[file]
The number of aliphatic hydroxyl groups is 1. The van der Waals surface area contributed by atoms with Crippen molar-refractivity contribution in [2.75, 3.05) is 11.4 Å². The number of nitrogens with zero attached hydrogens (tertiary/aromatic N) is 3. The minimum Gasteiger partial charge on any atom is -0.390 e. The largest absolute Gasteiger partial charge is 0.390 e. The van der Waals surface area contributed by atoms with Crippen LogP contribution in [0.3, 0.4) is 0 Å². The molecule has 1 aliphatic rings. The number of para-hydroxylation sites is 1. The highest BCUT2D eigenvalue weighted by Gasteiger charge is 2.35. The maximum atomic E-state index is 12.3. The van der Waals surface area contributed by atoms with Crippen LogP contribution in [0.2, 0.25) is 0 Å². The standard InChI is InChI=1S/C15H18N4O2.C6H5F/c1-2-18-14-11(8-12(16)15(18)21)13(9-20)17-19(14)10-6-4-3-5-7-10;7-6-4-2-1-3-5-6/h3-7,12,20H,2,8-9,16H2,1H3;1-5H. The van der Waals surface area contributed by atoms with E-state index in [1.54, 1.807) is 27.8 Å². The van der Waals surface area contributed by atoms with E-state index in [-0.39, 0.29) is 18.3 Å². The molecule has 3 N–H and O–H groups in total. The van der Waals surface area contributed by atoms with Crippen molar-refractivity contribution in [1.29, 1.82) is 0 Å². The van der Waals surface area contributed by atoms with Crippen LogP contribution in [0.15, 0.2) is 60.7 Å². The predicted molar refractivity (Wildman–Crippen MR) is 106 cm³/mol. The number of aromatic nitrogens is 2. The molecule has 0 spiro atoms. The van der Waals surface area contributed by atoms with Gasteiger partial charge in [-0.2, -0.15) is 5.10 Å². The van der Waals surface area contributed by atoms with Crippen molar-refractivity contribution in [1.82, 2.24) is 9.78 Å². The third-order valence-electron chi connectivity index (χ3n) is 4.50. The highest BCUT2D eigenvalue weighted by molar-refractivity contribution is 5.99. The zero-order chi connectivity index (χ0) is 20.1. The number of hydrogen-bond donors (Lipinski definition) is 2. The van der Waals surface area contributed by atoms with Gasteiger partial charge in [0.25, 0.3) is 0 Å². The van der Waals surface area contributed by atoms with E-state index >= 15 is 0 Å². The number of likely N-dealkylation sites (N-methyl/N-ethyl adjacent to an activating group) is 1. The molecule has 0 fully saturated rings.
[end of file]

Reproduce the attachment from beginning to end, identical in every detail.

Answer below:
The number of aliphatic hydroxyl groups is 1. The van der Waals surface area contributed by atoms with Crippen molar-refractivity contribution in [2.75, 3.05) is 11.4 Å². The number of nitrogens with zero attached hydrogens (tertiary/aromatic N) is 3. The minimum Gasteiger partial charge on any atom is -0.390 e. The largest absolute Gasteiger partial charge is 0.390 e. The van der Waals surface area contributed by atoms with Crippen LogP contribution in [0.3, 0.4) is 0 Å². The molecule has 1 aliphatic rings. The number of para-hydroxylation sites is 1. The highest BCUT2D eigenvalue weighted by Gasteiger charge is 2.35. The maximum atomic E-state index is 12.3. The van der Waals surface area contributed by atoms with Crippen LogP contribution in [0.2, 0.25) is 0 Å². The standard InChI is InChI=1S/C15H18N4O2.C6H5F/c1-2-18-14-11(8-12(16)15(18)21)13(9-20)17-19(14)10-6-4-3-5-7-10;7-6-4-2-1-3-5-6/h3-7,12,20H,2,8-9,16H2,1H3;1-5H. The van der Waals surface area contributed by atoms with E-state index in [1.54, 1.807) is 27.8 Å². The van der Waals surface area contributed by atoms with E-state index in [-0.39, 0.29) is 18.3 Å². The molecule has 3 N–H and O–H groups in total. The van der Waals surface area contributed by atoms with Crippen molar-refractivity contribution in [1.29, 1.82) is 0 Å². The van der Waals surface area contributed by atoms with Crippen LogP contribution in [0.15, 0.2) is 60.7 Å². The predicted molar refractivity (Wildman–Crippen MR) is 106 cm³/mol. The number of aromatic nitrogens is 2. The molecule has 0 spiro atoms. The van der Waals surface area contributed by atoms with Gasteiger partial charge in [-0.2, -0.15) is 5.10 Å². The van der Waals surface area contributed by atoms with Crippen molar-refractivity contribution in [1.82, 2.24) is 9.78 Å². The third-order valence-electron chi connectivity index (χ3n) is 4.50. The highest BCUT2D eigenvalue weighted by molar-refractivity contribution is 5.99. The zero-order chi connectivity index (χ0) is 20.1. The number of hydrogen-bond donors (Lipinski definition) is 2. The van der Waals surface area contributed by atoms with Gasteiger partial charge in [0.25, 0.3) is 0 Å². The van der Waals surface area contributed by atoms with E-state index >= 15 is 0 Å². The number of likely N-dealkylation sites (N-methyl/N-ethyl adjacent to an activating group) is 1. The molecule has 0 fully saturated rings.